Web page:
Please send more information. When you begin riding The Ohio to Erie Trail in Cleveland will you have a car? Are you looking for a place to park, or get dropped off, or will you already be on your bike?
      Send some more details such as what kind of bike are your riding? Is this your first attempt at riding The Ohio to Erie Trail? Have you done other touring? How much time do have for this this tour? Are you planning on going all the way to Cincinnati? Are you riding solo?
      Wander around on the “blog” section to read about our day to day adventures from when we rode the trail north to south and back in May and June 2012. Look through the “Trail Maps” tab as many sections apply to The Ohio to Erie Trail and the lodging section also has good information for you. Even the reviews section contain photos of The Ohio to Erie Trail.
      Thanks for your interest and we look forward to learning more about your tour.
      Carolyn
      PS more maps in the works, stay tuned…

  2. bkdoc says:

    Carolyn,

    I will be riding solo and will be dropped off. I will be riding a touring bike with rear panniers (a Trek 520). I am doing a scouting ride of the trail in preparation for a group ride of 15 – 30 adults during the summer of 2013. The ride is being sponsored by Butler Springs Christian Camp in southwest Ohio and Round Lake Christian Camp, near Wooster. I will be organizing all of the logistics for the 2013 tour.

    The plans for the scouting ride are as follows:
    Tuesday (September 4) – Cleveland to Millersburg
    Wednesday (Sept. 5) – Millersburg to Sunbury
    Thursday (Sept. 6) – Sunbury to Xenia
    Friday (Sept. 7) – Xenia to Newtown

    I’ve ridden GOBA a handful of times, TOSRV the same. But I have never ridden loaded. I will be lightly loaded, clothes only. I will not be carrying bedding as I have housing arrangements already made in each of those towns. This is the first time I will have ridden the Ohio to Erie Trail. However, I have ridden portions of the towpath, the trail going into Mt. Vernon, and the entirety of the trail from London to Newtown. My biggest concerns are Cleveland and Columbus.

    I will be glad to send you an accounting of my venture. Thanks so much for your help.

    Jim

    • Carolyn says:

      Jim:
      Thank you for the reply. Your itinerary is much faster than the pace we chose but I have heard of others accomplishing the route in a similar fashion. Day 1 looks to be the toughest.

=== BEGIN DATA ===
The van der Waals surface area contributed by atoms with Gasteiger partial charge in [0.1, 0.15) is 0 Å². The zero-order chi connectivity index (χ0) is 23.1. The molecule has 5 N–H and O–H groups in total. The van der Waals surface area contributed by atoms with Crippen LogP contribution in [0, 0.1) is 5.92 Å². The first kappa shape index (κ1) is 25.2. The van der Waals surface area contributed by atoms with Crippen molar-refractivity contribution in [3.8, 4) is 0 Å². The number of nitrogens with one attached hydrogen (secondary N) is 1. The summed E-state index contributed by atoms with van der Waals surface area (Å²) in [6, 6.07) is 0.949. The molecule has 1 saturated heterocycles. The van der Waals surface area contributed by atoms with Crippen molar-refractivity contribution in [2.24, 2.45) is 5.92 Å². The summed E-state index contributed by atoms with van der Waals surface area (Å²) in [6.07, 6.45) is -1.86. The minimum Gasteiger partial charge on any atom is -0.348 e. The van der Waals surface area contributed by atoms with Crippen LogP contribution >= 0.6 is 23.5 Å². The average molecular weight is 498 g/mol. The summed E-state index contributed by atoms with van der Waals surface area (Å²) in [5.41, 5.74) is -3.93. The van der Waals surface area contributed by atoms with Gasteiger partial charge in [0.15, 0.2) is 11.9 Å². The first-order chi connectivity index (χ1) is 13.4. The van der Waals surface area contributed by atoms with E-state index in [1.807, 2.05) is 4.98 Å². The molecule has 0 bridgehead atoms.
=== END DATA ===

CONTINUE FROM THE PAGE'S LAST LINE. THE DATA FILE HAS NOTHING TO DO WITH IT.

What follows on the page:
If it were me I would get dropped off at the Harvard Road Trail Head. If you have the dream of actually starting at Lake Erie I can work out a route for you but it would add 5 to 6 miles of on-road, in-the-city riding with some zigs and zags due to current bridge and road construction issues.
      I will also hustle to get a route description of the on-road section between Dalton (west end of Sippo Valley Trail) and Fredericksburg (north end of the Holmes County Trail).
      We are scheming on heading down to Columbus to ride the trails to gain some clarity on that route. We got through it with the generosity of locals escorting us along the ups and downs and twists of the Olentangy River Trail.
      Thanks for the inspiration! Now I want to go!
      When we first got back my Mom asked me if I would do it again??? The answer is Yes!
      PS Guy will be thrilled that you chose a Trek 520. Welcome to the Trek touring fan club! He will want to know is it new or old?
      Carolyn

  3. hartmame says:

    This looks like the way I went except that I wanted to put my front tire in Lake Erie. I was traveling solo and didn’t get a chance to take any photos of this part of my ride. The Abby Road connector was closed when I went through but the guys working on it helped me lift my bike through anyway. I headed to the park at the end of …W 64th I think before heading back into town to get picked up. Wish IHad found this site sooner!

    • Guy says:

      Cool! Thanks for leaving your comments.
      Because of what you and others have been telling us, we have recently added a map with directions to get around all of the construction. It’ll be going on for years. Also, in the same entry, we added directions to Lake Erie for all you “Dippers” out there!
      Construction and Dipping directions

  4. hartmame says:

    I stopped at the Cleveland Metro Park visitor center. It’s just before the end of the bike path. I had lost my map for Cleveland and they were great. They have a great facility and I was able to get out of heat and buy a cold drink while getting help finding my way to a beach access where I could get my bike to the water. Since I was riding solo it was nice to have this safe feeling stop before heading on to the city streets. It might be a good place to add to you map.

  5. Pingback: Mary rode The Ohio to Erie Trail in July 2012 | IGotABike